Because of Amazon’s all-pervasive dominance, and Redbubble’s relative minnow status, I am not implying Redbubble should trade at the same, nor a higher multiple than Amazon’s. Rather I suggest there is implied by the relative growth rates and margins what appears to be a meaningful mispricing of Redbubble.
Redbubble will be EBITDA positive in the December quarter (containing the Thanksgiving – Christmas sales period), but will still have produced an EBITDA loss of around $4.5m and an NPAT loss of around $6.5m in calendar 2017.
If a revenue growth rate of approximately 25% annually can be maintained for the next 3 years, by calendar 2020, statutory revenues should roughly double the 2017 figure (i.e. in excess of $300m), and if the operating leverage being exhibited (i.e. costs growing at a much slower rate than revenues) is roughly maintained, Redbubble should be generating EBITDA of almost $20m and NPAT of almost $7m by that time.
If this is roughly correct, the price the market should be willing to pay for a rapidly growing business that has gone from a circa $7m NPAT loss to a circa $7m NPAT profit in the space of 3 years, with an addressable market as enormous as Redbubble’s should be meaningfully higher than today’s price.
Given the positive working capital business model and assuming no dividends, the business should hold at least $30-40m of cash by that stage. It is not difficult to conjure an outcome that sees a tripling of the equity valuation over such a timeframe.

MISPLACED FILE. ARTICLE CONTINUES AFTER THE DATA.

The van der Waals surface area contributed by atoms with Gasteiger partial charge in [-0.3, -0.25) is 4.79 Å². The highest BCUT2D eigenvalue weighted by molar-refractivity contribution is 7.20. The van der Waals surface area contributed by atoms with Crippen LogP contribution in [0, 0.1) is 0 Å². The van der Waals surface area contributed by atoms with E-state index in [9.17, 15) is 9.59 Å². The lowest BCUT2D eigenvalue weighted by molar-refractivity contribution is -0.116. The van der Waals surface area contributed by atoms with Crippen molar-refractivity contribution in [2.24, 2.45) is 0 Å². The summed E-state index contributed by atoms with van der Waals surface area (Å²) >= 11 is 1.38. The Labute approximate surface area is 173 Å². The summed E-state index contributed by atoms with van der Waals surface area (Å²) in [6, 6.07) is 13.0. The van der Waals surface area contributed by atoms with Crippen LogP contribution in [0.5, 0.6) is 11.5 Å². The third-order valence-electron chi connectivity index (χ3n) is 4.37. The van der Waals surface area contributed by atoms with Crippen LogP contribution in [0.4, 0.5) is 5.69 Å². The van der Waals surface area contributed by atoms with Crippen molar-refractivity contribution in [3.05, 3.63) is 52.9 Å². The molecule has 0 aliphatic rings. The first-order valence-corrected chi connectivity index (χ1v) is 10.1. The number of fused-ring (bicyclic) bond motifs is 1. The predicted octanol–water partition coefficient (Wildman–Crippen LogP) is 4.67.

It’s always tricky to value very high-growth businesses, and the temptation is to create a spreadsheet and extrapolate, but looking only at the blue-sky is dangerous. This is why we produce a range of expected outcomes and attempt to risk-weight them.
If the business achieves something like the outcome described in the above over the next 3 years and is then able to maintain the similar revenue growth for the few years after that, that’s when the power of operating leverage really starts to explode. At around $500m of revenue, I estimate the business should generate at least $30m of EBIT. If Redbubble maintain growth rates and gross margins that match or exceed Amazon’s and they keep delivering in these areas, the valuation gap between these businesses will likely close somewhat.
The difficulty of course is how to reverse-engineer the timing & probability of such outcomes, which is why despite a high midpoint of expected IRR, the position is sized relatively small, due to the wide range of potential outcomes. It’s all about risk-weighting.
Despite fears about competing with Amazon, to my view, the key risk to the level of profitability in future years is probably payments for customer acquisition. Google and Facebook are gradually choking off the ability for independent online retailers to acquire customers without payment. Redbubble management will need to make some well-reasoned estimate of the average lifetime value of customers and decide what price they are willing to pay in order to achieve the optimal business outcome. The temptation to buy revenue growth at any price must be tempered by profitability considerations. This is where much of my analytical effort on Redbubble will be spent in coming years – Tony Hansen (01/12/2017)
|August 15th 2017||Current Price||FYTD||Annualised|